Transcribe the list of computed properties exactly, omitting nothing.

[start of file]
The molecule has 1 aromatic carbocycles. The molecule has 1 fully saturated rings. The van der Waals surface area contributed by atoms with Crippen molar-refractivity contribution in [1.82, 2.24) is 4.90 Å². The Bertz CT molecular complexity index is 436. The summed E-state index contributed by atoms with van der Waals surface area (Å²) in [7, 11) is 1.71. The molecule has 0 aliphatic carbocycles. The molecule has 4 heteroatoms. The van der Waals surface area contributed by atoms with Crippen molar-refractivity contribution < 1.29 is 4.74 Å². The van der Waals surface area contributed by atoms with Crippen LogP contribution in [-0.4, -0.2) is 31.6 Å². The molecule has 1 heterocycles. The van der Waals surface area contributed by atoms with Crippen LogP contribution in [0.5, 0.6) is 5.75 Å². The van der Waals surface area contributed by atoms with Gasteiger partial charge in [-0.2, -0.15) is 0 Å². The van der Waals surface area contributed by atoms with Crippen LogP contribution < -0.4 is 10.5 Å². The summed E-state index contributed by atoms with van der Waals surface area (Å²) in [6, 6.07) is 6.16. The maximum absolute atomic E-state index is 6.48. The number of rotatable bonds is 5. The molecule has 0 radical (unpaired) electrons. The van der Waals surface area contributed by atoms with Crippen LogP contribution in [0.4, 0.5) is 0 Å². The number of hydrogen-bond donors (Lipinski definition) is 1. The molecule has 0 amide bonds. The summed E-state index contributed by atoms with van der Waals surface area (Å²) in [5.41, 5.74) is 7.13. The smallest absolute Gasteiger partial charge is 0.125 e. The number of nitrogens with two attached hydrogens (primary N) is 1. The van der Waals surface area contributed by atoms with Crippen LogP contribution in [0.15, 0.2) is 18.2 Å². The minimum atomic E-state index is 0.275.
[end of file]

The molecule has 1 aromatic carbocycles. The molecule has 1 fully saturated rings. The van der Waals surface area contributed by atoms with Crippen molar-refractivity contribution in [1.82, 2.24) is 4.90 Å². The Bertz CT molecular complexity index is 436. The summed E-state index contributed by atoms with van der Waals surface area (Å²) in [7, 11) is 1.71. The molecule has 0 aliphatic carbocycles. The molecule has 4 heteroatoms. The van der Waals surface area contributed by atoms with Crippen molar-refractivity contribution < 1.29 is 4.74 Å². The van der Waals surface area contributed by atoms with Crippen LogP contribution in [-0.4, -0.2) is 31.6 Å². The molecule has 1 heterocycles. The van der Waals surface area contributed by atoms with Crippen LogP contribution in [0.5, 0.6) is 5.75 Å². The van der Waals surface area contributed by atoms with Gasteiger partial charge in [-0.2, -0.15) is 0 Å². The van der Waals surface area contributed by atoms with Crippen LogP contribution < -0.4 is 10.5 Å². The summed E-state index contributed by atoms with van der Waals surface area (Å²) in [6, 6.07) is 6.16. The maximum absolute atomic E-state index is 6.48. The number of rotatable bonds is 5. The molecule has 0 radical (unpaired) electrons. The van der Waals surface area contributed by atoms with Crippen LogP contribution in [0.4, 0.5) is 0 Å². The number of hydrogen-bond donors (Lipinski definition) is 1. The molecule has 0 amide bonds. The summed E-state index contributed by atoms with van der Waals surface area (Å²) in [5.41, 5.74) is 7.13. The smallest absolute Gasteiger partial charge is 0.125 e. The number of nitrogens with two attached hydrogens (primary N) is 1. The van der Waals surface area contributed by atoms with Crippen LogP contribution in [0.15, 0.2) is 18.2 Å². The minimum atomic E-state index is 0.275.